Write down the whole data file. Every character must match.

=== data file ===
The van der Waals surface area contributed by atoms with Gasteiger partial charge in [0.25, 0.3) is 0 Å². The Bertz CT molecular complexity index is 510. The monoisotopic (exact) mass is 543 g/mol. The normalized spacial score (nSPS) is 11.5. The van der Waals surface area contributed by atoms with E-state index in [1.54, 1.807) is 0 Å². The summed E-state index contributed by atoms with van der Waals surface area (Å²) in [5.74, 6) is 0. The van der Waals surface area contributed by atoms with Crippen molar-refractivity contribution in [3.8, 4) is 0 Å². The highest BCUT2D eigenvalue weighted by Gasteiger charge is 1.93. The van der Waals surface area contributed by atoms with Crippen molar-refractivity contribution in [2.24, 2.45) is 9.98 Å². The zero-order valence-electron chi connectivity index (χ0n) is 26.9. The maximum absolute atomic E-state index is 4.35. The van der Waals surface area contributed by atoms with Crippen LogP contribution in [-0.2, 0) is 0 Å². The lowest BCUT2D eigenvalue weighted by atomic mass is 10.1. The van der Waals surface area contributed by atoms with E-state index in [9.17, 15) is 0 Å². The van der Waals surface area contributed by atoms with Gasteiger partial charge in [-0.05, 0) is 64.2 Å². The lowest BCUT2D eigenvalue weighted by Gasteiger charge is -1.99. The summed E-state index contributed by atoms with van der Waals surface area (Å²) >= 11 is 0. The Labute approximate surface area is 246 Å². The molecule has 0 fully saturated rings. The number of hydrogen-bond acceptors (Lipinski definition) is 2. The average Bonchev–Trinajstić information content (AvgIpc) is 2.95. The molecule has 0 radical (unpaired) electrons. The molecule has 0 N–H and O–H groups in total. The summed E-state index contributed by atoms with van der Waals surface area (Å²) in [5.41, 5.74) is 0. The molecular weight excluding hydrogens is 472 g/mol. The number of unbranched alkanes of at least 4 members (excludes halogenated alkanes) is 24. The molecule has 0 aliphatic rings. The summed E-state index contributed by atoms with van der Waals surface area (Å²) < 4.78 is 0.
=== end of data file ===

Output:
The van der Waals surface area contributed by atoms with Gasteiger partial charge in [0.25, 0.3) is 0 Å². The Bertz CT molecular complexity index is 510. The monoisotopic (exact) mass is 543 g/mol. The normalized spacial score (nSPS) is 11.5. The van der Waals surface area contributed by atoms with E-state index in [1.54, 1.807) is 0 Å². The summed E-state index contributed by atoms with van der Waals surface area (Å²) in [5.74, 6) is 0. The van der Waals surface area contributed by atoms with Crippen molar-refractivity contribution in [3.8, 4) is 0 Å². The highest BCUT2D eigenvalue weighted by Gasteiger charge is 1.93. The van der Waals surface area contributed by atoms with Crippen molar-refractivity contribution in [2.24, 2.45) is 9.98 Å². The zero-order valence-electron chi connectivity index (χ0n) is 26.9. The maximum absolute atomic E-state index is 4.35. The van der Waals surface area contributed by atoms with Crippen LogP contribution in [-0.2, 0) is 0 Å². The lowest BCUT2D eigenvalue weighted by atomic mass is 10.1. The van der Waals surface area contributed by atoms with E-state index in [9.17, 15) is 0 Å². The van der Waals surface area contributed by atoms with Gasteiger partial charge in [-0.05, 0) is 64.2 Å². The lowest BCUT2D eigenvalue weighted by Gasteiger charge is -1.99. The summed E-state index contributed by atoms with van der Waals surface area (Å²) >= 11 is 0. The Labute approximate surface area is 246 Å². The molecule has 0 fully saturated rings. The number of hydrogen-bond acceptors (Lipinski definition) is 2. The average Bonchev–Trinajstić information content (AvgIpc) is 2.95. The molecule has 0 radical (unpaired) electrons. The molecule has 0 N–H and O–H groups in total. The summed E-state index contributed by atoms with van der Waals surface area (Å²) in [5.41, 5.74) is 0. The molecular weight excluding hydrogens is 472 g/mol. The number of unbranched alkanes of at least 4 members (excludes halogenated alkanes) is 24. The molecule has 0 aliphatic rings. The summed E-state index contributed by atoms with van der Waals surface area (Å²) < 4.78 is 0.